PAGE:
A penny saved is ridiculous.

A penny saved is ridiculous.

Thursday, August 28, 2014

Decent thriller out of Europe

I acquired Gabi Kreslehner's Rain Girl on my Kindle via Amazon's Kindle First program, and found it to be a satisfying, moody reading experience. A beautiful young woman is assaulted and left for dead on the high-speed Autobahn (the novel, recently translated into English, is set in Austria), where she eventually awakens, wanders into traffic, and is fatally hit by a car. 

Detectives Franza and Felix are assigned the case and try to piece together the final hours of the woman's life: Why was she dressed so beautifully? Who assaulted her and left her by the side of the highway? What strange scene played out at a nearby rest stop prior to the woman's roadside abandonment?

Adding texture and nuance are the detectives' own daily problems: Franza is having an affair behind the back of her dentist husband Max, and Felix is experiencing stress because he and his wife are expecting twins, which will shortly give them a total of four kids to care for. Franza and her husband are also estranged from their grown son Ben, which bothers Franza a lot, though her husband thinks the son is just going through a phase. Adding more stress to everything is the eventual revelation that Franza and Max's son had a connection to the dead woman.

The book moves along nicely, yet also manages to take its time and deliver some nice imagery and thoughtful literary asides, resulting in a story that works as both a thriller and a graceful straight-up novel. Author Gabi Kreslehner and translator Lee Chadeayne both deserve recognition and kudos for a fine, engaging book.

Crouch sticks the landing

The Wayward Pines trilogy (the first book is Pines and the second book is Wayward, with reviews of both appearing a few posts down in this blog) comes to a satisfying conclusion in The Last Town, as Blake Crouch's uneasy hero Ethan Burke presides over all-out war amid the crumbling infrastructure of the world's weirdest town.

Because we're now far into the story, there's not much mystery or fanciful strangeness left to discover as The Last Town gets underway, but there's tons of strategy, action, battles, confrontations, and- most importantly- satisfying resolution. Oh, and scares-- there are lots of scares. In many ways, this is the horror story of the trilogy.

Author Crouch worked hard to give us a bang-up conclusion to his offbeat tale, and he certainly succeeded. Throughout the book, he makes the reader go "Wow!" quite frequently-- right up to the last sentence, in fact (which is a doozy, by the way).

When the upcoming television series based on these books (it'll be on the FX network) eventually gets around to adapting this big closing installment, I hope they just stick to the book. The story's all here, man.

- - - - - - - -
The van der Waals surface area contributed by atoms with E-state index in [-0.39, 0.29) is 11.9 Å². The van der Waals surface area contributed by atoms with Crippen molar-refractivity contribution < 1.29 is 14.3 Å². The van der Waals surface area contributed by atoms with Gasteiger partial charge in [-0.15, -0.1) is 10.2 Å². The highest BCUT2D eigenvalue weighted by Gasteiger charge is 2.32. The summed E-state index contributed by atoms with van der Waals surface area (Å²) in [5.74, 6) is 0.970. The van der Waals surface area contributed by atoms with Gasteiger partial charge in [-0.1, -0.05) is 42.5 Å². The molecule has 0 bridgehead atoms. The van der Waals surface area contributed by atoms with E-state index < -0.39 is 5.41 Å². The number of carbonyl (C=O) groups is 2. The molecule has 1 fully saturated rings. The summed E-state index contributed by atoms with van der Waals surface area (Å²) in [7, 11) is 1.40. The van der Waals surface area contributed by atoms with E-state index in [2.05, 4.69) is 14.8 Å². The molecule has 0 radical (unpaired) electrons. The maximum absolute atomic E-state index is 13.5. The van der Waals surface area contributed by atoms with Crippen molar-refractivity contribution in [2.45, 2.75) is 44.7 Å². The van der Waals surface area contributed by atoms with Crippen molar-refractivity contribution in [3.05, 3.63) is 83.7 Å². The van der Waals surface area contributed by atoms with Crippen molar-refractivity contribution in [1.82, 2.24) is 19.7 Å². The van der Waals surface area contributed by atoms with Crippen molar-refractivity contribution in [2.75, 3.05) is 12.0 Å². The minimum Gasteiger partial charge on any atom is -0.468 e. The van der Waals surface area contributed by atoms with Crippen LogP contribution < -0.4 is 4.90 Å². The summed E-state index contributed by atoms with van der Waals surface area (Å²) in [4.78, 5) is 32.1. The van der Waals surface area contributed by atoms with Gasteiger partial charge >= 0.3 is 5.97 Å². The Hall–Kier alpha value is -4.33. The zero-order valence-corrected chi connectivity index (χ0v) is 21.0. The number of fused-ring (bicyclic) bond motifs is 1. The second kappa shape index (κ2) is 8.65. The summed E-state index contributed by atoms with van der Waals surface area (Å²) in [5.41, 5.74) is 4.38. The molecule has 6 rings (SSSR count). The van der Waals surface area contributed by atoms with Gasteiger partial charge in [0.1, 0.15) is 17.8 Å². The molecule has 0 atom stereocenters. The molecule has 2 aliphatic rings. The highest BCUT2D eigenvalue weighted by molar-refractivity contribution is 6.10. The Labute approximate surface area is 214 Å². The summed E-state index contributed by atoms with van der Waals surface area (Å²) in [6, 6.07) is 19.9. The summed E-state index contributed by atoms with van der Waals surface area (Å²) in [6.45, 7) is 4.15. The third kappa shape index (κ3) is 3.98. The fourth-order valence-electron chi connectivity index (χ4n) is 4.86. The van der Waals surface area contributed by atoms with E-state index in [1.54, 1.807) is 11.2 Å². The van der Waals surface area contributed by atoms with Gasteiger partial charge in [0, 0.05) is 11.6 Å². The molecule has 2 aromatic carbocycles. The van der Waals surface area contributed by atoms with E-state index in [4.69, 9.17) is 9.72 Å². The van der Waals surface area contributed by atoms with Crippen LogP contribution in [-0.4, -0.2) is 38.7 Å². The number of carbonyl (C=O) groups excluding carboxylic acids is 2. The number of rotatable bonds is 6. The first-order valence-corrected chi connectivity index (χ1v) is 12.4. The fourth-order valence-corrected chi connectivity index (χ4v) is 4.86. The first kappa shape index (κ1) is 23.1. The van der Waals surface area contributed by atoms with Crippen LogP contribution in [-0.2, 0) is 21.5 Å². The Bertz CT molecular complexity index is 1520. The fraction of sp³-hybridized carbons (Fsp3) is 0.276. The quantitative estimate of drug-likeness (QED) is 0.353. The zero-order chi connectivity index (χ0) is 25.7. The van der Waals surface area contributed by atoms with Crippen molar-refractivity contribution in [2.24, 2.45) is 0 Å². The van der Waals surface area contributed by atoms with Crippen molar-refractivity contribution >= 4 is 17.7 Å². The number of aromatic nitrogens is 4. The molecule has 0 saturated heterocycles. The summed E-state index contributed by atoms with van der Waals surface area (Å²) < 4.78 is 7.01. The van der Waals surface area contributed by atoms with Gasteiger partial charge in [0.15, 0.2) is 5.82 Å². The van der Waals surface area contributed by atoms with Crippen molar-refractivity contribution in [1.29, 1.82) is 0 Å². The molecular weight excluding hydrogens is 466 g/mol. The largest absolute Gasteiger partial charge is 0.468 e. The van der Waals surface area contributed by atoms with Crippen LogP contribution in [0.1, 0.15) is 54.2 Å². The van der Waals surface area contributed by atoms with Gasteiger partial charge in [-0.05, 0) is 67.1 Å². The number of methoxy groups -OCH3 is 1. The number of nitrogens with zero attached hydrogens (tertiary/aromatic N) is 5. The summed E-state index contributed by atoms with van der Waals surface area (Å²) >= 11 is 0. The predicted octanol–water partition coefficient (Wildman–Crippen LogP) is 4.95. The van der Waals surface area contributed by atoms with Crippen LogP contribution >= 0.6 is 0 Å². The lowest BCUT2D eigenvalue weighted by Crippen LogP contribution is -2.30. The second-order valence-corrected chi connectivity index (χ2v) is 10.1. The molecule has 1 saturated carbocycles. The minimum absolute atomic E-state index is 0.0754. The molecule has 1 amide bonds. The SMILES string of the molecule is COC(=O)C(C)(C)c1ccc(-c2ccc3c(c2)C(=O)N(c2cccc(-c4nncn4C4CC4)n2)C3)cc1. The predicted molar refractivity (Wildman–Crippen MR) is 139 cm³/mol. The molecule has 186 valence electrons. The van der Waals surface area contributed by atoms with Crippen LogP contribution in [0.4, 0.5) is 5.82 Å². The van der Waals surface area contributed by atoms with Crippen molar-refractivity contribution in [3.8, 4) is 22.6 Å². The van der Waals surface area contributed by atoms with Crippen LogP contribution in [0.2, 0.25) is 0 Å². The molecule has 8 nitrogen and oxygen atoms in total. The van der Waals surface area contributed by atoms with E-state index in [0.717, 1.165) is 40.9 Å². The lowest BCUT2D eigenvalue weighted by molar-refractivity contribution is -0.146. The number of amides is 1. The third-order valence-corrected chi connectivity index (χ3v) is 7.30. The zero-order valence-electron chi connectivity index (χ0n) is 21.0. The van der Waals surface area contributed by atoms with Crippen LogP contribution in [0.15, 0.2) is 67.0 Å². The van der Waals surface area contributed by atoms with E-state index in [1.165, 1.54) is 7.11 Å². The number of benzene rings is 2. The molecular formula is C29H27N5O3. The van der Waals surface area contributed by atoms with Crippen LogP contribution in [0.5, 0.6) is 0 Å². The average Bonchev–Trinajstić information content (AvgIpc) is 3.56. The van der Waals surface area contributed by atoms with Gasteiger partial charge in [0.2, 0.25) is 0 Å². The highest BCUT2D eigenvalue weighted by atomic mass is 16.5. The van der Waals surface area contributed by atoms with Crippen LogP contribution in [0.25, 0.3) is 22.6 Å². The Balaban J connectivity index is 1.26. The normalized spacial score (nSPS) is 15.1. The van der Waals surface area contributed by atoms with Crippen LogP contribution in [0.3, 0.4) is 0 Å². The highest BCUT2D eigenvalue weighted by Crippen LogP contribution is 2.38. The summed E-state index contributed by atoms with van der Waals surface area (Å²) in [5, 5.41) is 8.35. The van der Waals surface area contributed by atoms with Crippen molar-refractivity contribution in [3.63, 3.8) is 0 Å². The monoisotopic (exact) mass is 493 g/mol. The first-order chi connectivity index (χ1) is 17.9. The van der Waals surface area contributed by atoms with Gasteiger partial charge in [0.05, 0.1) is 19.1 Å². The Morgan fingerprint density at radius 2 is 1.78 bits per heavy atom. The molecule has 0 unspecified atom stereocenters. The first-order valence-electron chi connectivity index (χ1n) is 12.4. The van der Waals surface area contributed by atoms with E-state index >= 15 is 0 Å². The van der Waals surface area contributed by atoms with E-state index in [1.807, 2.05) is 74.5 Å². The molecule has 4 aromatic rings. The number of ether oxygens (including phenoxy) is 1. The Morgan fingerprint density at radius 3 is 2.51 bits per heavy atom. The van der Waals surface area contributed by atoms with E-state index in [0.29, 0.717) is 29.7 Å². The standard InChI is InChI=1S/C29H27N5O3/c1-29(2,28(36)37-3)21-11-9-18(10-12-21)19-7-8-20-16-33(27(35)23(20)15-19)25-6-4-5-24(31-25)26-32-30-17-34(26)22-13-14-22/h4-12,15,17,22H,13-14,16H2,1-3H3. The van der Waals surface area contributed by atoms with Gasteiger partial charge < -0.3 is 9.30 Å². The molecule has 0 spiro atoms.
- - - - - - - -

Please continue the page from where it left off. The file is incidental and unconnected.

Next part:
I know this is a sketchy review, but at this point if what I've written about these books seems at all interesting to you, just pick 'em up, grab 'em on your Kindle, or download the audios from Audible. Discover some of the books' pleasures and surprises on your own.

Wednesday, August 27, 2014

Odd but okay Jesse Stone adventure

Michael Brandman's third and final Jesse Stone novel, Robert B. Parker's Damned If You Do (yes, they now use the late writer Robert Parker's name in all the titles when they release a new entry in the various series he created over his long career) almost seemed like an experiment, as the story was 100% police-thriller plot, straight no chaser. That is, there was nothing about Jesse's personal issues: his drinking, his needy ex-wife, whoever he's dating, etc. Only the two offered plotlines- about a murdered girl found in a seedy hotel room, and a shady assisted living facility that abused its residents- were advanced as I moved through the book. Even when Jesse visited his shrink, they only discussed the two cases and not anything going on in Jesse's life.

If this turns out to be a new direction for the series- all cop stuff all the time- I'd be horrified. But this one time, it was sort of interesting. The two thriller plots are pretty good and are developed nicely, with each giving Jesse some entertaining "tough cop" moments. But, yeah, it was pretty weird not seeing Jesse struggle with something going on his personal life, or having a heart-to-heart talk with his assistant Molly about same. Actually, the Jesse/Molly friendship has been mostly bland since Robert Parker stopped writing the series, but that's another topic.

So, yeah, I enjoyed this quick, fast read, which reasonably suggests that Jesse sometimes works cases while not being distracted by personal issues. But when this series' next assigned writer- mystery author Reed Farrel Coleman- picks up Jesse's adventures with the next book, Robert B. Parker's Blind Spot (which will be coming out shortly), I'll be happy if we get back to the nice layered plotting that's been the hallmark of this series. In other words, I hope it features Jesse both chasing suspects and his personal demons... or at least a new girlfriend.